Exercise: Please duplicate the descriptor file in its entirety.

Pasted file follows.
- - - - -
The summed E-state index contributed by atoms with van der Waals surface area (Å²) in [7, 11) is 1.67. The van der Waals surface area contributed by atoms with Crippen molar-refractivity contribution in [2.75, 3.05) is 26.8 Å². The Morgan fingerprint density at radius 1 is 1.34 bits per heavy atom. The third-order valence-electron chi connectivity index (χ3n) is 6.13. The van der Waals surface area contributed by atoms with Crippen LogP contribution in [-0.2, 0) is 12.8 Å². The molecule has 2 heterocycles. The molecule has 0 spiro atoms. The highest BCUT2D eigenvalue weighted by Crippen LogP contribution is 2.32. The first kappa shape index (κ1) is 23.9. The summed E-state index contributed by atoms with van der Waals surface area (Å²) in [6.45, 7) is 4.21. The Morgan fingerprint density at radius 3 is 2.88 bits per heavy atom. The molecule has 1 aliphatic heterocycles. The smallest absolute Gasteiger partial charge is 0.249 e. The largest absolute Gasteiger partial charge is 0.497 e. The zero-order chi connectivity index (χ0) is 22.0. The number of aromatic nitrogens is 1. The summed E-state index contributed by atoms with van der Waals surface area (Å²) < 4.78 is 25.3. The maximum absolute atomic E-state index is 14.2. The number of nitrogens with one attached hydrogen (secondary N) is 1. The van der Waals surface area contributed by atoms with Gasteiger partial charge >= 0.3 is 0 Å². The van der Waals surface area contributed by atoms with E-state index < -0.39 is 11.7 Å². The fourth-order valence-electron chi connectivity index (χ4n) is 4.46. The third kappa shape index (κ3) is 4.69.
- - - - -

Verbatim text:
The summed E-state index contributed by atoms with van der Waals surface area (Å²) in [7, 11) is 1.67. The van der Waals surface area contributed by atoms with Crippen molar-refractivity contribution in [2.75, 3.05) is 26.8 Å². The Morgan fingerprint density at radius 1 is 1.34 bits per heavy atom. The third-order valence-electron chi connectivity index (χ3n) is 6.13. The van der Waals surface area contributed by atoms with Crippen LogP contribution in [-0.2, 0) is 12.8 Å². The molecule has 2 heterocycles. The molecule has 0 spiro atoms. The highest BCUT2D eigenvalue weighted by Crippen LogP contribution is 2.32. The first kappa shape index (κ1) is 23.9. The summed E-state index contributed by atoms with van der Waals surface area (Å²) in [6.45, 7) is 4.21. The Morgan fingerprint density at radius 3 is 2.88 bits per heavy atom. The molecule has 1 aliphatic heterocycles. The smallest absolute Gasteiger partial charge is 0.249 e. The largest absolute Gasteiger partial charge is 0.497 e. The zero-order chi connectivity index (χ0) is 22.0. The number of aromatic nitrogens is 1. The summed E-state index contributed by atoms with van der Waals surface area (Å²) < 4.78 is 25.3. The maximum absolute atomic E-state index is 14.2. The number of nitrogens with one attached hydrogen (secondary N) is 1. The van der Waals surface area contributed by atoms with Gasteiger partial charge >= 0.3 is 0 Å². The van der Waals surface area contributed by atoms with E-state index < -0.39 is 11.7 Å². The fourth-order valence-electron chi connectivity index (χ4n) is 4.46. The third kappa shape index (κ3) is 4.69.